(c) Copyright Library Journals LLC, a wholly owned subsidiary of Media Source, Inc. No redistribution permitted.

Book list Acclaimed Australian author Flanagan (Gould's Book of Fish, 2002) here gives us surgeon Dorrigo Evans, from his Tasmanian childhood to old age, along the way having been a POW (as Flanagan's father was) on the gruesomely brutal building of the Siam-Burma railroad and having later achieved a fame he feels is undeserved. Flanagan handles the horrifyingly grim details of the wartime conditions with lapidary precision and is equally good on the romance of the youthful indiscretion that haunts Evans. This accomplished tale of love and war could have broad appeal, but the protracted particulars of the prisoners' treatment may put off quite a few readers. Evans performs at one point a major medical procedure under such primitive and inhuman conditions that it will make even tough-minded readers cringe in disgust. Though much of this fine novel (whose title is taken from the Japanese poet Basho) is extraordinarily beautiful, intelligent, and sharply insightful (and even balanced the Japanese captors are portrayed, not sympathetically, but with dimension), it is very strong and powerful medicine indeed.--Levine, Mark Copyright 2010 Booklist

From Booklist, Copyright © American Library Association. Used with permission.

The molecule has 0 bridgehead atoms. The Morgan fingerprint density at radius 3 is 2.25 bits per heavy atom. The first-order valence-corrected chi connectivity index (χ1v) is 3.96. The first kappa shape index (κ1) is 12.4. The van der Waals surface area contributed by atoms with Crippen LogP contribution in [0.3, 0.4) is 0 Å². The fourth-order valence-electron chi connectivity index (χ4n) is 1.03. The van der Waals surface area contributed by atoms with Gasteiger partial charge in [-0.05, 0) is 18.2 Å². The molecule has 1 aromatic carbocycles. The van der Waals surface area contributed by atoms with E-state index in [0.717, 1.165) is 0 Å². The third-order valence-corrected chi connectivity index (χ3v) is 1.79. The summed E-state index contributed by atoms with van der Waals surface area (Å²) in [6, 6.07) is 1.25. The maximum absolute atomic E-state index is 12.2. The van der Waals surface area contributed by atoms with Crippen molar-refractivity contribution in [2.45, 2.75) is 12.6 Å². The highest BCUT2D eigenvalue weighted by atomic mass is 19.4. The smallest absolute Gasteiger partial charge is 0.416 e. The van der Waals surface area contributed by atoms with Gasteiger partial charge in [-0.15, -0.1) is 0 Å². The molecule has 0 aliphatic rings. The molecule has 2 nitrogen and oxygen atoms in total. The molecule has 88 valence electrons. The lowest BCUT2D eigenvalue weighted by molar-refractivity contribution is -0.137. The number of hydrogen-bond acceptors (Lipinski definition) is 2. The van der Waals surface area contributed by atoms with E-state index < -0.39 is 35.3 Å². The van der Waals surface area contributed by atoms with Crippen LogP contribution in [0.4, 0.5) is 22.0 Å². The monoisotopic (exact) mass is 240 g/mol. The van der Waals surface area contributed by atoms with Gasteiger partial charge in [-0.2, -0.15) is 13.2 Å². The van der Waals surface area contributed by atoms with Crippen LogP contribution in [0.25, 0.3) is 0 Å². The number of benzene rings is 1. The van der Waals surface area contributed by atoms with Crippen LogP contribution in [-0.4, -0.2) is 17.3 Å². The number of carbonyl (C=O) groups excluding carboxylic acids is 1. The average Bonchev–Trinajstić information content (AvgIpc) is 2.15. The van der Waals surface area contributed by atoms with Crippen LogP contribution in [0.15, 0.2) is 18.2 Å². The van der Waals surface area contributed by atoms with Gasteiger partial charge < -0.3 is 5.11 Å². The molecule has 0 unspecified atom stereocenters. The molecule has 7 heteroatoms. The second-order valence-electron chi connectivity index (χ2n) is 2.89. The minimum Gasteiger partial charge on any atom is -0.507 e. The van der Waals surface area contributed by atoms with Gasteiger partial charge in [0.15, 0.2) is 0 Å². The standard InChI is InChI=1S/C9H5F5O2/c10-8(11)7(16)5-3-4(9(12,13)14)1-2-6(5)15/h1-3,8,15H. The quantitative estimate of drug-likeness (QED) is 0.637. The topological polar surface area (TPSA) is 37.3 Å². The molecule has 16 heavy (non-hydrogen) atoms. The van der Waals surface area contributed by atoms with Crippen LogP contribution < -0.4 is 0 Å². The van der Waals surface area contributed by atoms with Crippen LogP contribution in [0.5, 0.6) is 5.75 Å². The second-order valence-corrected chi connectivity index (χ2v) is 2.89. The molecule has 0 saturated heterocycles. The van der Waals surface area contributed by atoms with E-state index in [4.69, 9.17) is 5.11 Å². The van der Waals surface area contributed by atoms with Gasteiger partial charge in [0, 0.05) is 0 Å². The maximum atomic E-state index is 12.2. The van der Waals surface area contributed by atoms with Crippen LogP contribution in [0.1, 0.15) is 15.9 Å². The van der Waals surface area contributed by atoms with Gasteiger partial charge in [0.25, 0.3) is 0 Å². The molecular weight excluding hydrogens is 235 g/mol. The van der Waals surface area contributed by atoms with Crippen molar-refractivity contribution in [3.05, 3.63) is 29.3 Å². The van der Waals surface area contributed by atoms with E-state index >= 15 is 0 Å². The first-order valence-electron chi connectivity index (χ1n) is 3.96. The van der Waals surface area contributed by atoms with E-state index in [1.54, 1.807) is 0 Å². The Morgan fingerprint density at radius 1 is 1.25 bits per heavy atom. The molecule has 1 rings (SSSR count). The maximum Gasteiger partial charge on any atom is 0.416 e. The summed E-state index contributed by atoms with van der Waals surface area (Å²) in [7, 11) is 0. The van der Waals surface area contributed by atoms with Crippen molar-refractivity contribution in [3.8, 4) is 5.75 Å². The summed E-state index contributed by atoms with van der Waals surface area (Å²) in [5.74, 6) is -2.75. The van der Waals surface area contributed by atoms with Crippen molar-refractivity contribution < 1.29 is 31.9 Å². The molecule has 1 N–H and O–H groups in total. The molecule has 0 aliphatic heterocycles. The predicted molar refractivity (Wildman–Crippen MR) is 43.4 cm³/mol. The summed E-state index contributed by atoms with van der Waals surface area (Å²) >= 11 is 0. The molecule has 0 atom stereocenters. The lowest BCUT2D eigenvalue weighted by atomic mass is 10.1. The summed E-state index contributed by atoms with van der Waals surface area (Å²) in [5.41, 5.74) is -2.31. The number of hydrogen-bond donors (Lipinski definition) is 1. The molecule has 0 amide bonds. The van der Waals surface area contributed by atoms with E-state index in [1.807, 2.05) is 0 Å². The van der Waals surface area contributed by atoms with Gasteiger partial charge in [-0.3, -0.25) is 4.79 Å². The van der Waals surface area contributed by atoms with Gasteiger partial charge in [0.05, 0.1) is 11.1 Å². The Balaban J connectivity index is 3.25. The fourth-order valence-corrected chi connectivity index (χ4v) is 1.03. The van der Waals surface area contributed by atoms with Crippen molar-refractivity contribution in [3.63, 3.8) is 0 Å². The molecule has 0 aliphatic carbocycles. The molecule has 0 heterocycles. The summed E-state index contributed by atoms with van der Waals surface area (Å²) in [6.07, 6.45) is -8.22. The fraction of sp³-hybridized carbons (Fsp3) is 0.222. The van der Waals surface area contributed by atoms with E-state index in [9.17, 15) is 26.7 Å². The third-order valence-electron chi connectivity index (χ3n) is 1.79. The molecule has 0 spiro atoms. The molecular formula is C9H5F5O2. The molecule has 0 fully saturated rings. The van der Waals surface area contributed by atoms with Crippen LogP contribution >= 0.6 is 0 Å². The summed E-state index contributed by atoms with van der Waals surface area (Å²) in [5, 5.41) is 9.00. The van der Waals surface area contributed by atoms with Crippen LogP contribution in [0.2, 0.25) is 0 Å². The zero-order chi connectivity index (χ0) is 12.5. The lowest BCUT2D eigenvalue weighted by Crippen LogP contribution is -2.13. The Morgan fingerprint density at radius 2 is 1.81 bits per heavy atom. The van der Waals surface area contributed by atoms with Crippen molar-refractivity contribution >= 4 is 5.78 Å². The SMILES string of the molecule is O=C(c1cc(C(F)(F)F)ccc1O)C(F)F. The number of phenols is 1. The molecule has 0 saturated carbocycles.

Publishers Weekly From bestselling Australian writer Flanagan (Gould's Book of Fish) comes a supple meditation on memory, trauma, and empathy that is also a sublime war novel. Initially, it is related through the reminiscences of Dorrigo Evans, a 77-year-old surgeon raised in Tasmania whose life has been filtered through two catastrophic events: the illicit love affair he embarked on with Amy Mulvaney, his uncle's wife, as a young recruit in the Australian corps and his WWII capture by the Japanese after the fall of Singapore. Most of the novel recounts Dorrigo's experience as a POW in the Burmese jungle on the "speedo," horrific work sessions on the "Death Railway" that leave most of his friends dead from dysentery, starvation, or violence. While Amy, with the rest of the world, believes him dead, Dorrigo's only respite comes from the friends he tries to keep healthy and sane, fellow sufferers such as Darky Gardiner, Lizard Brancussi, and Rooster MacNiece. Yet it is Dorrigo's Japanese adversary, Major Nakamura, Flanagan's most conflicted and fully realized character, whose view of the war-and struggles with the Emperor's will and his own postwar fate-comes to overshadow Dorrigo's story, especially in the novel's bracing second half. Pellucid, epic, and sincerely touching in its treatment of death, this is a powerful novel. 50,000-copy first printing. (Aug.) (c) Copyright PWxyz, LLC. All rights reserved.